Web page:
O is for Old
Located at 336 Third Street, Brooklyn, New York
Museum Website: https://theoldstonehouse.org/
The Old Stone House
The Old Stone House, located within the Washington Park in the Park Slope neighborhood of Brooklyn, is a historical home, originally a Dutch stone farmhouse and now a museum, dedicated to increasing public awareness of icons of American History.
The original house, known as the Vechte-Cortelyou House, was built by Claes Vechte, in 1699, beside Gowanus Creek. Its two-foot thick wall of fieldstone and brick and its heavily shuttered windows were meant to protect the family. At the time, this area was part of the village of Gowanus in the old Town of Breukelen. The Vechte family farmed the lands around the house.
During the Battle of Brooklyn, in August 1776, the sturdy house and its strategic position made it the focus of the most dramatic event of the day. The house was held by an estimated 2000 British and hired Hessian soldiers, who turned it into an artillery position. From the house, they fired on the Americans, who had suffered disastrous losses and were fleeing for their lives to the safety of American forts across the Gowans Creek. Against this stronghold, some 400 of the Maryland Brigade threw themselves in six attacks, regained the house twice, but, ultimately, were repulsed. Nevertheless, it was their valor, witnessed by General Washington and his troops, that hardened the resolve of the American Army.
This was the first major engagement of the Continental Army after the Declaration of Independence, and the largest battle of the entire war. The Old Stone House was established as a memorial to the Battle of Long Island due to the efforts of members of the First Battle Revival Alliance named in honor of that first battle of the newly formed country against Great Britain, the 1776 Battle of Brooklyn.
To honor the memory of the Maryland Continentals, the flag of Maryland flies from the house.
The building has an interesting history of being buried once and then being resurrected. Nicholas Vechte, grandson of Claes, was still living at the Old Stone House during the Revolutionary War. The house passed through to various descendants of Vechte and Jacques Cortelyou who bought it from Vechte. After 1852, the home was used as a clubhouse for a skating club in the winter and a baseball club in the summer. The Old Stone House became the first clubhouse of the Brooklyn team of the National Base Ball league, later known as the Brooklyn Dodgers.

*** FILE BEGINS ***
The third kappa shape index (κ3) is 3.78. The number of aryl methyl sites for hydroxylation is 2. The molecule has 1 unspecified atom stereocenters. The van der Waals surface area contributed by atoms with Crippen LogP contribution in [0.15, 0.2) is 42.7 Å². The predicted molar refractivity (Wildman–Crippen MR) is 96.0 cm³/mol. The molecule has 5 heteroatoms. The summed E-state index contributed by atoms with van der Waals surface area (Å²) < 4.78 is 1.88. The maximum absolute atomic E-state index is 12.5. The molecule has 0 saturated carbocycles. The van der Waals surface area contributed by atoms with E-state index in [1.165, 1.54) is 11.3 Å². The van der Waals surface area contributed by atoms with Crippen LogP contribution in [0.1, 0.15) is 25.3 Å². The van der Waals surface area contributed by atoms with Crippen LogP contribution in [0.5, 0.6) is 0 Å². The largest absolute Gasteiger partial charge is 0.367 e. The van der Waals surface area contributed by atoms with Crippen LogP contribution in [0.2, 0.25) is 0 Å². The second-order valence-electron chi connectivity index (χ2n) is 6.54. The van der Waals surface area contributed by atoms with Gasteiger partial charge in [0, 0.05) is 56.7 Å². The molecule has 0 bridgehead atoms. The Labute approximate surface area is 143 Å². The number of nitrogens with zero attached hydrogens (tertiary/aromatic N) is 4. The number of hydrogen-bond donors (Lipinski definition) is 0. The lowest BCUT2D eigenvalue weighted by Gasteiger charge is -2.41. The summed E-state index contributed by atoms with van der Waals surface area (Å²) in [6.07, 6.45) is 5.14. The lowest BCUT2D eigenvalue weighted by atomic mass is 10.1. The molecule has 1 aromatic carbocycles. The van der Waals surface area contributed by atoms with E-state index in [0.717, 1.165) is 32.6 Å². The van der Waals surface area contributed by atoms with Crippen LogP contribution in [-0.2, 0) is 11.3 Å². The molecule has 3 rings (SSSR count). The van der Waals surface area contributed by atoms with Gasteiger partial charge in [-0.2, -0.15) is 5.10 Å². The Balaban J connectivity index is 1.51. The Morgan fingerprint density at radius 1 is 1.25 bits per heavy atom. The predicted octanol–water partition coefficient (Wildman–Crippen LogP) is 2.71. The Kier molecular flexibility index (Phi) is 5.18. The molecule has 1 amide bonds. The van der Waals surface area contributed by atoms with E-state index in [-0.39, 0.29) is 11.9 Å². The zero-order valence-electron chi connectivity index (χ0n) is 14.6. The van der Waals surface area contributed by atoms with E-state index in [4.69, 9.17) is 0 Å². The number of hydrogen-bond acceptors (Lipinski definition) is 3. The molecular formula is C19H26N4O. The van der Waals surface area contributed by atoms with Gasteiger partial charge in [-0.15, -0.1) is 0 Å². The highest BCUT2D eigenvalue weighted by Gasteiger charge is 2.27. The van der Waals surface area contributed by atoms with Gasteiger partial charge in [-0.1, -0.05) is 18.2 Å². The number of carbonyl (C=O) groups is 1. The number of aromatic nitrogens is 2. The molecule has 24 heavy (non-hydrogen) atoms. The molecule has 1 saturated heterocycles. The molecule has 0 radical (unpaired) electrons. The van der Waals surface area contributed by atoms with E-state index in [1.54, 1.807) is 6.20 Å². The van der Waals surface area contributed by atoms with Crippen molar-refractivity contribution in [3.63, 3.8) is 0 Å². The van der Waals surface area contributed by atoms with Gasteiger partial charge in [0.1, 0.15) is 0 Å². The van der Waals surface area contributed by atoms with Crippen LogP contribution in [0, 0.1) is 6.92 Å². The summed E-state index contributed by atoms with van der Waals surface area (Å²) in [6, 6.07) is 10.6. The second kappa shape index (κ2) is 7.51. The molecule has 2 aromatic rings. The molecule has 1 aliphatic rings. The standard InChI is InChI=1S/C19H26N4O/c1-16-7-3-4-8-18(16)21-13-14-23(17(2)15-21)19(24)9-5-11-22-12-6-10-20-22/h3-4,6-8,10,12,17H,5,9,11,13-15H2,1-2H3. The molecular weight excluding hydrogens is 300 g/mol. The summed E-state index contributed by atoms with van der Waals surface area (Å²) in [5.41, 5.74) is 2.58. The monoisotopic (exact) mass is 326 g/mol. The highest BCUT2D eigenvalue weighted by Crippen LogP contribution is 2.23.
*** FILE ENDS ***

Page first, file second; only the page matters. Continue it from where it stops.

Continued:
When street grading raised the level of Fourth and Fifth Avenues, only the second story of the house was above ground level. In 1897 the exposed part of the house was razed in a public demonstration of military technology and then buried. The land that the house was on was purchased by the New York City Department of Parks and Recreation in 1923 and excavated the house in 1930. Reconstruction of the building was completed in 1934 using the original stones. However, the new house was turned 90 degrees and placed a few feet further west and sixteen feet higher than the original farmhouse. The house underwent restoration in the 1970s and the 1990s.
The Old Stone House Historic Interpretive Center is operated by the Old Stone House of Brooklyn (OSH), a not-for-profit corporation, under license from the Parks Department.
There are several small gardens around the house, concentrating on community activities, including a tool lending library.
An actual book lending/ recycling library is also present on the premises.
The lower floor of the house contains exhibits on the battle with detailed information, as well as the family stories of the Vechtes including a detailed family tree.
OSH offers a full program of school visits on subjects related to the history of the house and the battle and an extensive schedules of concerts, readings, lectures and other events. Each year, 7,000 students visit the Old Stone House to learn about the Battle of Brooklyn and colonial life.
It is also used for a variety of events including a summer camp, Piper Theatre, and one-off events such as a sing-a-long to the musical Hamilton.
The hall on the upper floor is used for art and craft exhibitions. When I visited last in October 2022, a textile craft exhibition named ‘Belonging’ was on display, showing creations by three artists – Kimberly Bush, Stephanie Eche and Traci Johnson, curated by Grace R. Freedman of Why Not Art.
The show featured rich and varied textures in the textile work on view like knots, tufted rugs, felted wool, and subtle stitches shown in a mix of natural and bombastic colors.
Fascinating history of this old stone house & its resurrection. The historical nooks & crannies of Brooklyn revealed!